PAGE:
William Hutson is one/third of the band, clipping. He owns more Murder Dogs than you.
I’m intensely suspicious of artists who don’t make rap, but nonetheless cite DJ Screw as an influence. It’s especially so when the homage comes from somebody ostensibly “avant-garde.” About five years ago, when journalists were still enthralled by a series of increasingly fashionable internet music genres—Hypnagogic Pop, Chillwave, Witch House, Vaporwave—mentions of Screw began appearing regularly in articles about musicians who’d likely never heard a South Circle track played at normal speed. (1)
The name-dropping contained a subliminally offensive implication: that Screw’s method of slowing down rap songs somehow elevated those rap songs—themselves crass, disposable products—into the realm of high art. This interpretation of Screw argued that, for example, Botany Boys were terrible. (2) However, when played at ninety five percent of its original speed, “Smokin’ N’ Lean’n” was like the Marlboro Man to Screw’s Richard Prince. Screw tapes were presented as if they were completely separate from the gangsta rap community that Screw was a part of — allowing “intelligent” and “educated” people to listen to and appreciate them while retaining the privilege that accompanies “good taste.”
His mixes were deemed post-modern commentary instead of documents of the underground scene that Screw participated in. But DJ Screw wasn’t Girl Talk, and the processing he applied to rap songs wasn’t a filter signifying ironic distance. He was an innovator who had a unique voice, distinct style, and he expressed that vision from within gangster rap, not outside of it.
Worse were the music journalists who treated Screw as accidentally experimental—as if he weren’t conscious of what he was doing and that it took the discerning ears of critics to bestow the stamp of “outsider genius” upon him. This scenario is common in the Poptimist era of rap coverage in mainstream music writing—Lil Wayne, Lil B, Gucci Mane, and now, Young Thug have all been victims of it. (3)
This method of criticism insists that rappers don’t know when they are operating on an artistic cutting-edge. Therefore any writer who labels it thus, constitutes it as such. In this sense, the writer gets to fantasize he has somehow jointly authored the art, because its status as avant-garde is his doing. It’s an impulse shared with the gallery curator who spots the secretly-brilliant homeless painter on the street corner and makes him a star. This maneuver also enforces an image of the artist as a rare genius surrounded by mediocrity.
It insists that the writer has painstakingly sifted through thousands of unworthy rap artists to pick-out and “save” one true gem. But Screw wasn’t just a diamond-in-the-rough. The scene he was a part of was overflowing with brilliant activity—something the rest of the world witnessed a few years after his death with the increased success of UGK, Slim Thug, and Chamillionaire. Nor was Screw clueless about what he was doing. He was a technician of significant craftsmanship, whose music spoke directly to the community he aimed it toward: those people buying grey cassette tapes through the grate on the front door of his south side Houston home. Bestowing the label of “experimental” and drawing connections to examples of slowness in other twentieth century musics (including drone, doom metal, and minimalism)—artistic lineages that have little to no influence on Screw, and whose similarities are superficial and coincidental—is patronizing and ahistorical.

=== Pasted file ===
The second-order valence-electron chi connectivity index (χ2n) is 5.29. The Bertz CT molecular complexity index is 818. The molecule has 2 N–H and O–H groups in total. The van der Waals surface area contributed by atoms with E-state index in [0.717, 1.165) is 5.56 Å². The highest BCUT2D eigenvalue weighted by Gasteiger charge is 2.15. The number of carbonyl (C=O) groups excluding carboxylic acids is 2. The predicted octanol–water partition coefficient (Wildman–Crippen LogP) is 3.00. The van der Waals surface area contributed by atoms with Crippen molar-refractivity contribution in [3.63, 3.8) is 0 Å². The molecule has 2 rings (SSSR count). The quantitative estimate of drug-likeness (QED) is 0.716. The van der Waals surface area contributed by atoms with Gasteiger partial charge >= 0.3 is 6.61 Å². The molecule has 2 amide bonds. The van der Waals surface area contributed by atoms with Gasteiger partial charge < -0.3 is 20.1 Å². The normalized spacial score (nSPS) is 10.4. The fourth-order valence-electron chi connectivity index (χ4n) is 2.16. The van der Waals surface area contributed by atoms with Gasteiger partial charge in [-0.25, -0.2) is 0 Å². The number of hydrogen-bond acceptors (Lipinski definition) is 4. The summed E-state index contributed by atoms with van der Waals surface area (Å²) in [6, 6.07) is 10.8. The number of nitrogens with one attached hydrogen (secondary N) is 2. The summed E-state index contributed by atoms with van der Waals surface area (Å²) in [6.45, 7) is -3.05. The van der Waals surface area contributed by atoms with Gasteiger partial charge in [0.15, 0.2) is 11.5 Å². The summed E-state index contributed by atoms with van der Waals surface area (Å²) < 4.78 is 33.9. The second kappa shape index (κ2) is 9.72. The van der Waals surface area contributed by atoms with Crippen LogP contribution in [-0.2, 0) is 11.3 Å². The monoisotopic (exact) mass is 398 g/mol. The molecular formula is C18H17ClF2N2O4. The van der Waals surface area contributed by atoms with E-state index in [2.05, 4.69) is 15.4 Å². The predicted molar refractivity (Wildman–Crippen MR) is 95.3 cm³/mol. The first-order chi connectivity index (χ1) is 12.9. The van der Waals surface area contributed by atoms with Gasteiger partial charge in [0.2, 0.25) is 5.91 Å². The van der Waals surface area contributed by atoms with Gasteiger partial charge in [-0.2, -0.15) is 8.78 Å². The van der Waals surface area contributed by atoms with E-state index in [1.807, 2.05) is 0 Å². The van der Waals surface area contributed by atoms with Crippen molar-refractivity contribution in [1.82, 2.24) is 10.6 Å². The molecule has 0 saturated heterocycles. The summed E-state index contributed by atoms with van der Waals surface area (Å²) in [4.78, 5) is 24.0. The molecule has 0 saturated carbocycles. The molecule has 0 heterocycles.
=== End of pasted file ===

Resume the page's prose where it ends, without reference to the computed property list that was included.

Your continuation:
Because of this, I’ve always kept my appreciation for DJ Screw somewhat private. As somebody who plays experimental music and also writes about it, I didn’t want the cliché to apply to me. (4) But five years after that particular explosion of Screw tributes, I will be participating in a Screw-related event: Don’t Screw Up, on November 14th at the Handbag Factory in downtown LA. Despite what I’ve just written, this show seeks to reject the treatment of Screw that’s troubled me before.
I’m convinced of this because one of Screw’s most talented collaborators (and an important figure in Houston rap music in his own right), Lil’ Keke, will headline and field audience questions about his life and career. Keke’s participation in the concert emphasizes Screw’s embeddedness in a community of artists, and shows that the event’s organizers also value those artists’ contribution to Screw’s music and culture. They don’t just see Screw as an accidental avant-gardist.
In anticipation of this show, I’m sharing a personal list of my favorite Screw tapes. Before I get to the list, however, I want to address the aspects of Screw’s music that I’m most interested in — partly as a corrective to the things many other writers have focused on. The drug culture of Houston’s rap scene is, I believe, often over-emphasized.
Screw’s slowed down music is too frequently equated with his alleged indulgence in prescription strength downers. I find people’s fascination with this aspect prurient and invasive. Plus, the slowness of Screw’s music is not what I love most about it. Many of the tracks he mixes are things I listen to much more frequently at their normal speeds. Screw was a canny selector, one whose taste was occasionally unpredictable—he played more Kriss Kross than anybody would have guessed—but always spot-on.
Not every blend was clean, and his scratching was merely competent, (6) but Screw had an ear for deep cuts and for what would sound good slowed down. He’d drag out an under-appreciated song, one that might never stand out in the context of whatever album it came from, and make you listen to it until you agreed with him that it was a work of genius. It was through listening to Screw tapes that I overcame my dislike for Tupac (a blasphemous position to take while I was growing up in the Bay Area) and it was on those tapes that I discovered rappers who now rank among my all-time favorites.